Aircraft Designed and Certified PED Tolerant. Aircraft manufacturers with access to aircraft electronic system qualifications and aircraft radio receiver antenna installation data can easily demonstrate an aircraft meets the requirements of RTCA DO-307A. Operators may obtain statements of such demonstrations from an aircraft manufacturer to substantiate PED tolerance of the aircraft. Operators can also use the RTCA DO-307A methods in demonstrating PED tolerance of their aircraft. RTCA DO-307A separates demonstration methods for tolerance to intentional transmissions from PEDs versus tolerance to spurious emissions from PEDs. Aircraft with an FAA-approved system—such as an Onboard Mobile Telecommunications System (OMTS), Wireless Fidelity (WiFi), airborne access systems (AASs), or Network Control Units (NCUs)—are considered PED-tolerant for PEDs used with the installed system. If an aircraft model has demonstrated tolerance for both transmitting and non-transmitting PEDs, the operator may allow PED use during all phases of flight on this aircraft model.

Source: AC 91.21-1D, ¶7.2.1

If your aircraft is certified with one of the listed systems (OMTS, WiFi, or AAS), then you are "PED Tolerant" and can use PEDs during all phases of flight. Of course you will have a few precautions to take, like turning the cellular system off by using "Airplane" mode and making sure it is properly stowed for takeoff and landing, but you can use it in the cockpit for all phases of flight.

Airplane passes risk assessment . . . Good to go.

Aircraft Not Designed and Certified PED Tolerant. An operator may choose to conduct a safety risk assessment following the process in RTCA DO-363 if it 1) does not have a designed and certified PED-tolerant aircraft, and 2) chooses not to test its aircraft fleet types according to RTCA DO-307A or obtain supporting documentation from an aircraft manufacturer. The operator’s assessment must evaluate the avionics configuration of its fleet and failure modes of communication, navigation, surveillance, and other electronic systems with respect to electromagnetic interference. This assessment ultimately outlines mitigations and controls the operator needs to adopt to expand PED use into various phases of flight.

Source: AC 91.21-1D, ¶7.2.2

There are two phases to the risk assessment, as outlined in InFO 13010 Sup: "Back door" and "front door" assessment. "Back door coupling" refers to intentional radio frequency emissions from transmitting PEDs which can interfere with aircraft systems. Appendix B of InFO 13010 Sup provides instructions on how to determine if an analysis must be performed. Many aircraft have the necessary statement in their Type Certificate Data Sheet (TCDS) that allow them to assume the back door assessment is already completed. The front door assessment is much harder to determine and most operators will not be able to obtain such an assessment on their own.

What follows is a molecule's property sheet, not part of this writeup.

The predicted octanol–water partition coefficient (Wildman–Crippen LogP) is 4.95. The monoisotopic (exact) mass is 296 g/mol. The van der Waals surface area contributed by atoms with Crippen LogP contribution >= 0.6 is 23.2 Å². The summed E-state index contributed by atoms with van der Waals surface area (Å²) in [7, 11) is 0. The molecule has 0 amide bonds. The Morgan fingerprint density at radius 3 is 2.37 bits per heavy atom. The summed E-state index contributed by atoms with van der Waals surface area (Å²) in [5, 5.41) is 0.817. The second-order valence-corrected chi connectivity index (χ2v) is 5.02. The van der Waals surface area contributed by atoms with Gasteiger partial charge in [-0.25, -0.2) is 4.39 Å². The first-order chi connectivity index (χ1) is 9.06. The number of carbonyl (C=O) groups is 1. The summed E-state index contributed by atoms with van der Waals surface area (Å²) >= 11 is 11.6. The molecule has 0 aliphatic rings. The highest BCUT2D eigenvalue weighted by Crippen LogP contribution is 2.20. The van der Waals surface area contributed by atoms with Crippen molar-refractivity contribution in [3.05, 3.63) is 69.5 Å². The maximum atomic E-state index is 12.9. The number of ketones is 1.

Aircraft missing demonstrated tolerance or required assessment . . . Good to go for cruise flight only.

Aircraft Not Demonstrated PED Tolerant. If the operator has not demonstrated PED tolerance for their aircraft, they may allow PED operation during cruise flight. If interference to aircraft systems from PEDs is experienced during cruise flight, the devices causing interference should be isolated, and applicable conditions recorded. The device responsible for the interference should be turned off.

Source: AC 91.21-1D, ¶7.2.3

Unless your aircraft is PED tolerant or you have done an RTCA DO-363 risk assessment, this is what you are left with: you can only allow PED use during cruise flight.

Operator Procedures. If an operator allows PEDs aboard its aircraft or the aircraft being operated, procedures should be established to control PED use during aircraft operations. RCTA DO-363 section 7.5 and InFO 13010SUP provide further guidance on what to include in the operator’s policies, procedures, and training programs. In general, the procedures should address:

  1. PEDs approved for use onboard the aircraft;
  2. Times of approved PED operation;
  3. How and when PEDs must be secured or stowed;
  4. PED modes of operation used and not used;
  5. How and when to inform passengers of the aircraft operator’s PED policies and procedures; and
  6. How to manage scenarios such as suspected or confirmed electromagnetic interference, PED unit or battery smoke or fire, or other scenarios.

Source: AC 91.21-1D, ¶8.1

Passenger Communication. This paragraph outlines methods to inform passengers of permissible times, conditions, and limitations of PED usage. These methods may be accomplished through the departure briefing; passenger information cards; flightcrew, flight attendant (F/A), or prerecorded announcements; or other methods deemed appropriate by the operator. Operators should inform passengers of PED use restrictions, such as prior to departure, after takeoff (at 10,000 feet), prior to landing (at 10,000 feet), and after landing. For air carrier operations conducted under part 121 or 135, the limitations, at a minimum, should state the use of all such devices—except medical electronic devices such as heart pacemakers or portable oxygen concentrators (POC)—is prohibited during phases of operation when they could interfere with communication or navigation equipment onboard the aircraft or the ability of the flightcrew to give instructions in the event of an emergency. Methods of passenger communication may include:

  1. Procedures to terminate operation of PEDs suspected of causing interference with aircraft systems.
  2. Procedures for reporting PED interference to a responsible Flight Standards office.